Yes, you read that correctly: we’re in a crisis. Bloomberg recently reported that in 17 states, preschool MMR vaccination rates have fallen below 90%. Well, that’s because vaccines cause autism, right?
Of course not. Most of us have heard the story of Andrew Wakefield. Wakefield had plenty of motivation to spread false information. For instance, he once filed a patent for an alternative measles vaccine, among other conflicts of interest. Hindsight may be 20/20, but everyday we are bombarded in the media with new celebrities claiming enlightenment on the topic of vaccines. Recently, Kristin Cavallari of “Laguna Beach” and “The Hills” fame indicated that she will not vaccinate her children because “she has read too many books about autism.” And in light of the recent outbreak of measles from Disneyland, her words could not be more concerning.
In the month of January, we have had more cases of measles in the United States than we typically have in an entire year. The reason the United States is able to keep cases of measles so low is because of MMR vaccination. In an ideal world, everyone would receive vaccines so that the entire population would be immune to measles. This way, when someone brand new arrived, their infected state would not have grave implications. The reality is this: there are some groups of the population who cannot receive vaccines. Some babies are too young, some people are immunocompromised, others are allergic to certain ingredients within the vaccines, and some religions prohibit any artificial medical treatment, including vaccines. These people always have an intrinsic risk of getting measles if they are exposed, so how can we protect them?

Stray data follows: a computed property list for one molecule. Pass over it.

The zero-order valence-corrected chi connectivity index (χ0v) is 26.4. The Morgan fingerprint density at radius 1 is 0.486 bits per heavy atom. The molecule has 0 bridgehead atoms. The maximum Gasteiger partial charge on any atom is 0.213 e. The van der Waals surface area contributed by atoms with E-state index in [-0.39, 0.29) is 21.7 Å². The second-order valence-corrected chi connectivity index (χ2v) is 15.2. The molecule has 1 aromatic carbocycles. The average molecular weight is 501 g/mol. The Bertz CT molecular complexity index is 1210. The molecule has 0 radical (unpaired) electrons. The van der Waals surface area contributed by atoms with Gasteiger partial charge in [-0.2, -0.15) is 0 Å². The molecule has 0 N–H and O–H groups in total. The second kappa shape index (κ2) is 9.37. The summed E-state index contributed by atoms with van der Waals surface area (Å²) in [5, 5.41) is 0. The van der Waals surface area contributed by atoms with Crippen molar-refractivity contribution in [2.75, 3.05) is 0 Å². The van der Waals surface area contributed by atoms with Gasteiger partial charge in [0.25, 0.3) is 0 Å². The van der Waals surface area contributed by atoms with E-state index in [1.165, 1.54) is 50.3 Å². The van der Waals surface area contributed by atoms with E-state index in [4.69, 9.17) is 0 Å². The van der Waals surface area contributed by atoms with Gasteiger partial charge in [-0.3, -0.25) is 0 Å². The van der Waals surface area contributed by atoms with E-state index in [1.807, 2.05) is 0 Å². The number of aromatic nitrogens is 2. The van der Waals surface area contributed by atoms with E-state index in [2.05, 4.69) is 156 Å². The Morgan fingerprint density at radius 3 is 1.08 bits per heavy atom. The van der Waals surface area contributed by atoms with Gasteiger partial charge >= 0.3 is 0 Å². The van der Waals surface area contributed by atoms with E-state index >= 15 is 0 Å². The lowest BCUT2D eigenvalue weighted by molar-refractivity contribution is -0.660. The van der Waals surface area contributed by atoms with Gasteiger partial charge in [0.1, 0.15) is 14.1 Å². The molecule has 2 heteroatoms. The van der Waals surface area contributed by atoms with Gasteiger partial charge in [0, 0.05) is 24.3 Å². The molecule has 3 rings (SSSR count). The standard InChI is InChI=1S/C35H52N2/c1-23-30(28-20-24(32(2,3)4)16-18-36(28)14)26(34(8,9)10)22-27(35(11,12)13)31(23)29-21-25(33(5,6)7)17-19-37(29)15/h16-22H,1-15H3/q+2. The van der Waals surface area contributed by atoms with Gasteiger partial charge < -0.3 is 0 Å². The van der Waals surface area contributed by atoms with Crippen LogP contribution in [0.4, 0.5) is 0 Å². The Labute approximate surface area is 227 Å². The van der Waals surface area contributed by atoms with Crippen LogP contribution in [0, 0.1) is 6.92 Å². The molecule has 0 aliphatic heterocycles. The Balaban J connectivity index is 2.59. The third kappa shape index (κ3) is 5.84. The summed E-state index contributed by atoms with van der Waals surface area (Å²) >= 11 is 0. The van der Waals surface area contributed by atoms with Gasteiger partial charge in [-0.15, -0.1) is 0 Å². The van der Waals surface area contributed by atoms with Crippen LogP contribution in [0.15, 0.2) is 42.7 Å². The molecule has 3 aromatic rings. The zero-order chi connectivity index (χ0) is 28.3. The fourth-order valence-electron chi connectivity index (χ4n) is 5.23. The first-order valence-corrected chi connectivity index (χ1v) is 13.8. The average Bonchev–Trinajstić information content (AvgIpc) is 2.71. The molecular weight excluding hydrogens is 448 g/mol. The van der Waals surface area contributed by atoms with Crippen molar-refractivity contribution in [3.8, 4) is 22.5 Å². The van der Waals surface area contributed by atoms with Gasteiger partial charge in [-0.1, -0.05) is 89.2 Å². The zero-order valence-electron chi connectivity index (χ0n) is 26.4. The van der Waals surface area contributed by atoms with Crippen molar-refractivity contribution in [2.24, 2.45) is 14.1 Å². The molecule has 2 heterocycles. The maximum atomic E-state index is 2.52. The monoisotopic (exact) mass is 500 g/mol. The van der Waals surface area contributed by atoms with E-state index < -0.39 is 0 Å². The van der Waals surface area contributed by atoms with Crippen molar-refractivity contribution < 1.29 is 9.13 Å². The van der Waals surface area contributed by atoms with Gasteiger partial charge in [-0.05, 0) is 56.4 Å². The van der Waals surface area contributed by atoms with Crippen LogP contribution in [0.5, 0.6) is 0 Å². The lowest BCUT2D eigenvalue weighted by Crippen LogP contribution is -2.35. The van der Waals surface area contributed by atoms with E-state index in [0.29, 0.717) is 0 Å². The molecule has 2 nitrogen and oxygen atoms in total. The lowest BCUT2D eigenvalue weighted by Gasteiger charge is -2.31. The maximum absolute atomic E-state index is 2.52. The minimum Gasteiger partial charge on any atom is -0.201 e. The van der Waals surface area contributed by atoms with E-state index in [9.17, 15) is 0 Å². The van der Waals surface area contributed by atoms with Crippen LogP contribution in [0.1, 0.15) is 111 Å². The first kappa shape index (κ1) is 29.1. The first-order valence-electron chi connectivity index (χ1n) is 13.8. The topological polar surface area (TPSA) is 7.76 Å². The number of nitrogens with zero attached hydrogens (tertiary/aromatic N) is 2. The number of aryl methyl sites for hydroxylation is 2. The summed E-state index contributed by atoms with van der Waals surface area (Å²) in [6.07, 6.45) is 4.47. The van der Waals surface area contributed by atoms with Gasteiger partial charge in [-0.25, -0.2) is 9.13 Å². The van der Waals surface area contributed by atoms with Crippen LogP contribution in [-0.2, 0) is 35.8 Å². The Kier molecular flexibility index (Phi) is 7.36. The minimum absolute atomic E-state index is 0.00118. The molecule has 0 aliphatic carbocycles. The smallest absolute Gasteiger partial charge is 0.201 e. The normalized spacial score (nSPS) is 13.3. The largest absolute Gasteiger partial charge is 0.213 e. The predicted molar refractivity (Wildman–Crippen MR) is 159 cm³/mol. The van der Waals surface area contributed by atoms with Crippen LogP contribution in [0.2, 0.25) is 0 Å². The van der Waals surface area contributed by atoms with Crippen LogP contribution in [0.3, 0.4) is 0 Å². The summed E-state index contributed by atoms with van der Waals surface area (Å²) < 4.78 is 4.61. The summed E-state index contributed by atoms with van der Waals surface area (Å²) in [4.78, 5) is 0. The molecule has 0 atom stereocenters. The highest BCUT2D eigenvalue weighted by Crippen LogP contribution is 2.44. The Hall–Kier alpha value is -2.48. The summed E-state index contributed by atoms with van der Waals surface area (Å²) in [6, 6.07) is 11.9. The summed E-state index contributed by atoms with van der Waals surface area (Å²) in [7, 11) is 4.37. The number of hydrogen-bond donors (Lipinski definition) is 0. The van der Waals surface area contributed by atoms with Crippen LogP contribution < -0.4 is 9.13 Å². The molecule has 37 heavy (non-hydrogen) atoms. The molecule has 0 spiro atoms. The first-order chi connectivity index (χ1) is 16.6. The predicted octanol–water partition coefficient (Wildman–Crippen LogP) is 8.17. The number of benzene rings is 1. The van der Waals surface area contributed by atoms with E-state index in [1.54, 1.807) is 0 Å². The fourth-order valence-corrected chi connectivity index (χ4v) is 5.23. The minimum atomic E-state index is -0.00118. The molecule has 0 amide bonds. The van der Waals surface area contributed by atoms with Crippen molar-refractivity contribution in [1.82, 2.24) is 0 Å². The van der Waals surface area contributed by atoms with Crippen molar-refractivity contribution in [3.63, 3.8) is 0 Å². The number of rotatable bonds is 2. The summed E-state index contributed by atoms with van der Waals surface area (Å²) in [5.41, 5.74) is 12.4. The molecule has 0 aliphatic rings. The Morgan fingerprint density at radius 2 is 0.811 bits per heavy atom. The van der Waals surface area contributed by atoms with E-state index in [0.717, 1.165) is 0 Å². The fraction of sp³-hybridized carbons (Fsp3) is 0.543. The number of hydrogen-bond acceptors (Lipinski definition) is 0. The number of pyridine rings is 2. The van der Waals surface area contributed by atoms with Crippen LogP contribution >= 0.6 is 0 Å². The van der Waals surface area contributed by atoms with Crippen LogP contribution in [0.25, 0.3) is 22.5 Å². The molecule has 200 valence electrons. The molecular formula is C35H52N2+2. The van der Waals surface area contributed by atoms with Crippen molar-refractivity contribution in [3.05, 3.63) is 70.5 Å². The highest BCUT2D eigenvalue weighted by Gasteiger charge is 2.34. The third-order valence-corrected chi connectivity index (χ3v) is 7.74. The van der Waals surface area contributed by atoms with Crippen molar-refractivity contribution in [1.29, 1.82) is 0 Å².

In public health, herd immunity refers to the percentage or proportion of the population that is immune to a particular disease, typically by vaccination, providing some degree of protection even to those unvaccinated. So if you have one hundred people in a room, and three of them cannot receive vaccines, the best way to ensure these three people will not become infected is by vaccinating the remaining 97, or as many of those people as possible. This ensures that if any of the vaccinated 97 people come into contact with measles, their immune systems will not allow them to become infectious, and as such, they protect the herd, or everyone else in the room. But when fewer and fewer people receive vaccinations, even just one or two percent, the risk of an isolated measles infection spreading increases. Think about it: if 97% of people are vaccinated, and one person with measles appears in the population, their odds of finding someone unvaccinated to transmit the infection to is 3%. But if you drop to 90% vaccination, 10%, or roughly one in ten people, are at risk for contracting measles. And the thing about measles that makes it so problematic is that it is incredibly infectious and contagious. It is spread by air droplets and has a 90% transmission rate, so if someone coughs on you and you are not immune, you have a 90% chance of developing a measles infections. Measles is debilitating, and in some cases, deadly.
Most of the cases in the Disneyland outbreak are from children who were not vaccinated for a variety of reasons. There are concerns that measles will continue to spread, and if it does, that it could infect classrooms of students. This has raised concerns and talk among many politicians about whether it is reasonable to mandate vaccinations on a statewide policy. People in favor of mandatory vaccinations cite requirements for car insurance and health insurance. Opponents note that parents should have the final say in any and all healthcare decisions made for their children. But as a student of public health and of medicine, I offer this question: what about the parents of infants too young for vaccinations? What about children who are immunocompromised or have certain allergies and can never receive vaccinations? Do we not have an obligation to protect, within reason, those who are not able to protect themselves?
Do no harm: this forms the very foundation of medicine. If I am to espouse the path of least harm, vaccines protect not only those of us who receive them from complicated, potentially lethal infection, but those who are unable to receive the vaccination. As such, I feel justified in my assertion that everyone who can receive vaccines should. If we don’t begin to address dropping rates of vaccinations in preschools, we run the risk of facing more and more outbreaks of measles, and perhaps downstream, other infections, too.